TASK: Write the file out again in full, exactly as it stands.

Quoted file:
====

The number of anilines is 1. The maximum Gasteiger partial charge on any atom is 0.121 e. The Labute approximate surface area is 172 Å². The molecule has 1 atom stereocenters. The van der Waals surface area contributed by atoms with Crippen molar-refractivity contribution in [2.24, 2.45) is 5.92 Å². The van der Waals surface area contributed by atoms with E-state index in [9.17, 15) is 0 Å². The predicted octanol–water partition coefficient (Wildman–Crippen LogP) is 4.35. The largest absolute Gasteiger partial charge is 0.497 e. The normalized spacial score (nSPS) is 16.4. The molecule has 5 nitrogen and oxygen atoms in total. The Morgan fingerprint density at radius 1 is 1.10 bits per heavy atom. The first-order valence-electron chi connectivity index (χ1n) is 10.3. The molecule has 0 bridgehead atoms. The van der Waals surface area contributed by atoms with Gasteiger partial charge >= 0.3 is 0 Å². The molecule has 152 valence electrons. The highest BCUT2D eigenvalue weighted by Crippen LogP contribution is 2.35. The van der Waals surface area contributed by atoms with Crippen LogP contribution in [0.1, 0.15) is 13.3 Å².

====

The number of anilines is 1. The maximum Gasteiger partial charge on any atom is 0.121 e. The Labute approximate surface area is 172 Å². The molecule has 1 atom stereocenters. The van der Waals surface area contributed by atoms with Crippen molar-refractivity contribution in [2.24, 2.45) is 5.92 Å². The van der Waals surface area contributed by atoms with E-state index in [9.17, 15) is 0 Å². The predicted octanol–water partition coefficient (Wildman–Crippen LogP) is 4.35. The largest absolute Gasteiger partial charge is 0.497 e. The normalized spacial score (nSPS) is 16.4. The molecule has 5 nitrogen and oxygen atoms in total. The Morgan fingerprint density at radius 1 is 1.10 bits per heavy atom. The first-order valence-electron chi connectivity index (χ1n) is 10.3. The molecule has 0 bridgehead atoms. The van der Waals surface area contributed by atoms with Gasteiger partial charge >= 0.3 is 0 Å². The molecule has 152 valence electrons. The highest BCUT2D eigenvalue weighted by Crippen LogP contribution is 2.35. The van der Waals surface area contributed by atoms with Crippen LogP contribution in [0.1, 0.15) is 13.3 Å².